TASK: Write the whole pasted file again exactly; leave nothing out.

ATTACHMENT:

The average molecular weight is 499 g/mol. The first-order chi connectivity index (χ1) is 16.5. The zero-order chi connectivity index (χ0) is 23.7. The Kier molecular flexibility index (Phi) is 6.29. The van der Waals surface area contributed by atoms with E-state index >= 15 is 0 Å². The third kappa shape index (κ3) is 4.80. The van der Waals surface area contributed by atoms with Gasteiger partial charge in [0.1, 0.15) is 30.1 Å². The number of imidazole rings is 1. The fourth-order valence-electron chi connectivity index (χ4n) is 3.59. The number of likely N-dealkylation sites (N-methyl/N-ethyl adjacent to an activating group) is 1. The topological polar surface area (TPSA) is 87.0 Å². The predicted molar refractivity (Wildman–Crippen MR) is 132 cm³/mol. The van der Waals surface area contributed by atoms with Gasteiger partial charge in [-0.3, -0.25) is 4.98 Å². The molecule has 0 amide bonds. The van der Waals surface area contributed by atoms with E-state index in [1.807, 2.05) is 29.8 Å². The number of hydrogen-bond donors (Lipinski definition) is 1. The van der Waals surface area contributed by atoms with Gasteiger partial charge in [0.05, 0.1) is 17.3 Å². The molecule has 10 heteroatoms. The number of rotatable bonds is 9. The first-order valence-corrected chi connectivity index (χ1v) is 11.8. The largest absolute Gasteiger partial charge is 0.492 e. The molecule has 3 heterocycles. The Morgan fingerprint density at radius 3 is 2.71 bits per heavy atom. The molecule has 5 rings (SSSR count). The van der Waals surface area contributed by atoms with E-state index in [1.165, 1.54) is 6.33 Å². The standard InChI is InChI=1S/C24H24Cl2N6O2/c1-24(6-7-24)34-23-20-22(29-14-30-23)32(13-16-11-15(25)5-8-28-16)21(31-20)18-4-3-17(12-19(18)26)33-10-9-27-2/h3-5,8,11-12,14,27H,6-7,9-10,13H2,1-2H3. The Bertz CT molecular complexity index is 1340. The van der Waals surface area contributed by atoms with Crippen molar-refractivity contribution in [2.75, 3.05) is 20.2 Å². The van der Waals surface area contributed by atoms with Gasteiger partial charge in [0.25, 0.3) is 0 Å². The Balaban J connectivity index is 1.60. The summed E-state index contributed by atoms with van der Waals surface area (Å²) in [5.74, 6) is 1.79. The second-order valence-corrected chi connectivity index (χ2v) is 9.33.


The average molecular weight is 499 g/mol. The first-order chi connectivity index (χ1) is 16.5. The zero-order chi connectivity index (χ0) is 23.7. The Kier molecular flexibility index (Phi) is 6.29. The van der Waals surface area contributed by atoms with E-state index >= 15 is 0 Å². The third kappa shape index (κ3) is 4.80. The van der Waals surface area contributed by atoms with Gasteiger partial charge in [0.1, 0.15) is 30.1 Å². The number of imidazole rings is 1. The fourth-order valence-electron chi connectivity index (χ4n) is 3.59. The number of likely N-dealkylation sites (N-methyl/N-ethyl adjacent to an activating group) is 1. The topological polar surface area (TPSA) is 87.0 Å². The predicted molar refractivity (Wildman–Crippen MR) is 132 cm³/mol. The van der Waals surface area contributed by atoms with Gasteiger partial charge in [-0.3, -0.25) is 4.98 Å². The molecule has 0 amide bonds. The van der Waals surface area contributed by atoms with E-state index in [1.807, 2.05) is 29.8 Å². The number of hydrogen-bond donors (Lipinski definition) is 1. The van der Waals surface area contributed by atoms with Gasteiger partial charge in [0.05, 0.1) is 17.3 Å². The molecule has 10 heteroatoms. The number of rotatable bonds is 9. The first-order valence-corrected chi connectivity index (χ1v) is 11.8. The largest absolute Gasteiger partial charge is 0.492 e. The molecule has 3 heterocycles. The Morgan fingerprint density at radius 3 is 2.71 bits per heavy atom. The molecule has 5 rings (SSSR count). The van der Waals surface area contributed by atoms with E-state index in [1.165, 1.54) is 6.33 Å². The standard InChI is InChI=1S/C24H24Cl2N6O2/c1-24(6-7-24)34-23-20-22(29-14-30-23)32(13-16-11-15(25)5-8-28-16)21(31-20)18-4-3-17(12-19(18)26)33-10-9-27-2/h3-5,8,11-12,14,27H,6-7,9-10,13H2,1-2H3. The Bertz CT molecular complexity index is 1340. The van der Waals surface area contributed by atoms with Crippen molar-refractivity contribution in [2.75, 3.05) is 20.2 Å². The van der Waals surface area contributed by atoms with Gasteiger partial charge in [0.25, 0.3) is 0 Å². The Balaban J connectivity index is 1.60. The summed E-state index contributed by atoms with van der Waals surface area (Å²) in [5.74, 6) is 1.79. The second-order valence-corrected chi connectivity index (χ2v) is 9.33.